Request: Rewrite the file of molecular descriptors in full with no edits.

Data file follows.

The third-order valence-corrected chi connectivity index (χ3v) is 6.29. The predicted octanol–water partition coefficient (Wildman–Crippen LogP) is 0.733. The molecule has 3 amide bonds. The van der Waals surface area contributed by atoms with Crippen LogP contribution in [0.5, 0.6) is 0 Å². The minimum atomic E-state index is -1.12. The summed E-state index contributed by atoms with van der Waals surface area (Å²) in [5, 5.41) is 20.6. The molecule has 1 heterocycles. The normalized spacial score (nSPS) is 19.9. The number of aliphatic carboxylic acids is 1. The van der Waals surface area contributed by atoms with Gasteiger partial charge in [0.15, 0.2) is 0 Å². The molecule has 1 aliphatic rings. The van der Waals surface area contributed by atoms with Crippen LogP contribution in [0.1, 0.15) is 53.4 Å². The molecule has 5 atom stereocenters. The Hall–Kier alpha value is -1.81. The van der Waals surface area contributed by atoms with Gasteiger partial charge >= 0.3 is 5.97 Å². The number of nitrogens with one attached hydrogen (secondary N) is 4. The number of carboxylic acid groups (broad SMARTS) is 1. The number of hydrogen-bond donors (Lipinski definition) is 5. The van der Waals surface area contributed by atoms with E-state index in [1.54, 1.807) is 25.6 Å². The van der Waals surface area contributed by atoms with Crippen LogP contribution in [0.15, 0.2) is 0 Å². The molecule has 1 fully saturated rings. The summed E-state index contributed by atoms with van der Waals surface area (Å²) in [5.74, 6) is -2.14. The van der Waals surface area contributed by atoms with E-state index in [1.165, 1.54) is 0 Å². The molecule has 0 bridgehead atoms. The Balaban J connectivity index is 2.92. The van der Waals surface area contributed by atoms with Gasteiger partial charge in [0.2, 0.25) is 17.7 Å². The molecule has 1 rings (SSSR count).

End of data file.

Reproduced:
The third-order valence-corrected chi connectivity index (χ3v) is 6.29. The predicted octanol–water partition coefficient (Wildman–Crippen LogP) is 0.733. The molecule has 3 amide bonds. The van der Waals surface area contributed by atoms with Crippen LogP contribution in [0.5, 0.6) is 0 Å². The minimum atomic E-state index is -1.12. The summed E-state index contributed by atoms with van der Waals surface area (Å²) in [5, 5.41) is 20.6. The molecule has 1 heterocycles. The normalized spacial score (nSPS) is 19.9. The number of aliphatic carboxylic acids is 1. The van der Waals surface area contributed by atoms with Gasteiger partial charge in [0.15, 0.2) is 0 Å². The molecule has 1 aliphatic rings. The van der Waals surface area contributed by atoms with Crippen LogP contribution in [0.1, 0.15) is 53.4 Å². The molecule has 5 atom stereocenters. The Hall–Kier alpha value is -1.81. The van der Waals surface area contributed by atoms with Gasteiger partial charge >= 0.3 is 5.97 Å². The number of nitrogens with one attached hydrogen (secondary N) is 4. The number of carboxylic acid groups (broad SMARTS) is 1. The number of hydrogen-bond donors (Lipinski definition) is 5. The van der Waals surface area contributed by atoms with E-state index in [1.54, 1.807) is 25.6 Å². The van der Waals surface area contributed by atoms with Crippen LogP contribution in [0.15, 0.2) is 0 Å². The molecule has 1 fully saturated rings. The summed E-state index contributed by atoms with van der Waals surface area (Å²) in [5.74, 6) is -2.14. The van der Waals surface area contributed by atoms with E-state index in [1.165, 1.54) is 0 Å². The molecule has 0 bridgehead atoms. The Balaban J connectivity index is 2.92. The van der Waals surface area contributed by atoms with Gasteiger partial charge in [0.2, 0.25) is 17.7 Å². The molecule has 1 rings (SSSR count).